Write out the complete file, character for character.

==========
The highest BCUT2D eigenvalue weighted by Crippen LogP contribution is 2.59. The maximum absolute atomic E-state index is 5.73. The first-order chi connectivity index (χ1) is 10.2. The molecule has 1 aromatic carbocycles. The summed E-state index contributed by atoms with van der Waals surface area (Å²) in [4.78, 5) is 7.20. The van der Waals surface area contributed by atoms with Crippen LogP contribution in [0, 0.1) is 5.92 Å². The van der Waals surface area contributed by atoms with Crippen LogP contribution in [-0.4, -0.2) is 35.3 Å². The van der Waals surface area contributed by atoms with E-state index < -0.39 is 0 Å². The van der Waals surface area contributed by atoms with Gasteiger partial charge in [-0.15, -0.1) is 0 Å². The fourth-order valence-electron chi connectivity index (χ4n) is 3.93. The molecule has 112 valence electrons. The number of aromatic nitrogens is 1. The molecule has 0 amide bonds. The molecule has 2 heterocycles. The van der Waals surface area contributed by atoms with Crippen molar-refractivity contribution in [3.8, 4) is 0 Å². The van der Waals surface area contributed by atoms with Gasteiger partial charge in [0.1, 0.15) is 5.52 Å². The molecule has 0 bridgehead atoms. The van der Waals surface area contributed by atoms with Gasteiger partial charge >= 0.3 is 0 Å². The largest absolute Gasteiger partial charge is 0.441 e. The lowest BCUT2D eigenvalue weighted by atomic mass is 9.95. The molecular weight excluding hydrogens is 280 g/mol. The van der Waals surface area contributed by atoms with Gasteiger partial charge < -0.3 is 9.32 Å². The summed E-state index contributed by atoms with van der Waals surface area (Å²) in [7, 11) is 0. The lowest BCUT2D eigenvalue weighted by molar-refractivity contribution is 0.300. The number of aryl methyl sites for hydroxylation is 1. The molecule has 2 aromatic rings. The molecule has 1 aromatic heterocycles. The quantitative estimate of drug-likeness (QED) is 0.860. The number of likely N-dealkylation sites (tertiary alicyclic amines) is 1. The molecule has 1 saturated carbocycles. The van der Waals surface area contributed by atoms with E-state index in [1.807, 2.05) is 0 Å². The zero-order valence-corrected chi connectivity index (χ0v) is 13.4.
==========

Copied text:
The highest BCUT2D eigenvalue weighted by Crippen LogP contribution is 2.59. The maximum absolute atomic E-state index is 5.73. The first-order chi connectivity index (χ1) is 10.2. The molecule has 1 aromatic carbocycles. The summed E-state index contributed by atoms with van der Waals surface area (Å²) in [4.78, 5) is 7.20. The van der Waals surface area contributed by atoms with Crippen LogP contribution in [0, 0.1) is 5.92 Å². The van der Waals surface area contributed by atoms with Crippen LogP contribution in [-0.4, -0.2) is 35.3 Å². The van der Waals surface area contributed by atoms with E-state index < -0.39 is 0 Å². The van der Waals surface area contributed by atoms with Gasteiger partial charge in [-0.15, -0.1) is 0 Å². The fourth-order valence-electron chi connectivity index (χ4n) is 3.93. The molecule has 112 valence electrons. The number of aromatic nitrogens is 1. The molecule has 0 amide bonds. The molecule has 2 heterocycles. The van der Waals surface area contributed by atoms with Crippen molar-refractivity contribution in [3.8, 4) is 0 Å². The van der Waals surface area contributed by atoms with Gasteiger partial charge in [0.1, 0.15) is 5.52 Å². The molecule has 0 bridgehead atoms. The van der Waals surface area contributed by atoms with Gasteiger partial charge >= 0.3 is 0 Å². The largest absolute Gasteiger partial charge is 0.441 e. The lowest BCUT2D eigenvalue weighted by atomic mass is 9.95. The molecular weight excluding hydrogens is 280 g/mol. The van der Waals surface area contributed by atoms with Gasteiger partial charge < -0.3 is 9.32 Å². The summed E-state index contributed by atoms with van der Waals surface area (Å²) in [7, 11) is 0. The lowest BCUT2D eigenvalue weighted by molar-refractivity contribution is 0.300. The number of aryl methyl sites for hydroxylation is 1. The molecule has 2 aromatic rings. The molecule has 1 aromatic heterocycles. The quantitative estimate of drug-likeness (QED) is 0.860. The number of likely N-dealkylation sites (tertiary alicyclic amines) is 1. The molecule has 1 saturated carbocycles. The van der Waals surface area contributed by atoms with E-state index in [1.807, 2.05) is 0 Å². The zero-order valence-corrected chi connectivity index (χ0v) is 13.4.